Q&A: Sy Smith – Standing For Something

When listening to Sy Smith’s music one can tell a great deal of thought is applied to each song. The soul-singing musician and songwriter likely creates these mind-stirring gems in her sleep, singing them effortlessly the moment she’s awake. Does she apply the same dreamy zeal to her eye-catching hairstyles? “I usually pick hairstyles I don’t have to do much to when I wake up in the morning,” says the critically acclaimed New York native, laughing.

A graduate of Howard University, Smith’s tunes are consistently packed with grad-level life lessons; her passionately written lyrics compliment her vocal profession of real feelings. These tunes, like her hair, command attention. Admittedly, Sy Smith puts a bit more time into one than the other.

Soul Train: Sy, who has the better afro–you or Questlove?

Sy Smith: You know, I think my afro is pretty outstanding. My mom always told me to be confident about myself, so I’m going to say I have the better ‘fro.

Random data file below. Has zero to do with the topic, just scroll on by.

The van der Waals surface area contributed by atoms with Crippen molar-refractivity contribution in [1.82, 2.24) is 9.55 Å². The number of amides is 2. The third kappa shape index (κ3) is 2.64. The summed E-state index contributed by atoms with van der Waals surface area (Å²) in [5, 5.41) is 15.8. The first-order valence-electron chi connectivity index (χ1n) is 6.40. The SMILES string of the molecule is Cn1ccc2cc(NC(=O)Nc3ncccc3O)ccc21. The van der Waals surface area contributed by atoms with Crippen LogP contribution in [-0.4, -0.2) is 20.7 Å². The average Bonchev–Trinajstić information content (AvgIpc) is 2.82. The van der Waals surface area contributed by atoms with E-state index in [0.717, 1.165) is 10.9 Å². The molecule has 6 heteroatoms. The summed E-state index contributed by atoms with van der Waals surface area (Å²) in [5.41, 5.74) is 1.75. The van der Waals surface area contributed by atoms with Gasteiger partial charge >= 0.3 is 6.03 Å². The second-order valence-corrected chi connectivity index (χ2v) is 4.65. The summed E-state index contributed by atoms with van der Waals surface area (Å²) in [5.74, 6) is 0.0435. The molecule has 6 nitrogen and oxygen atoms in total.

Soul Train: Do you think either of you rank on The All-time Greatest Afros list?

Sy Smith: Umm…yeah I do, but it’s some good people on that list! I think Angela Davis might have had one of the most righteous afros ever!  Stevie Wonder had a pretty righteous afro too; so did Phillip Bailey. Everybody in Earth, Wind & Fire had a really good afro! (laughs)

Soul Train: On that list Earth, Wind & Fire counts as one. (laughs) Were does Don Cornelius rank?

Sy Smith: I might just, out of respect, put him at #1.

Soul Train: I’ve seen a number of performance pictures of you, Sy, that remind me of Diana Ross – hair and all.

Sy Smith: Oh, wow!  I appreciate that. She’s one of my all-time favorites. There’s no escaping I was, and continue to be, influenced by her.

Soul Train: Each of those people we’ve mentioned, their hair represents something. What does yours represent?

Sy Smith: I don’t know if my hair represents anything because of the fact I change it so much. It might represent how I’m never quite comfortable with where I am. I always want to go somewhere else, so that’s why I’m always changing my do up. I don’t like being stagnant.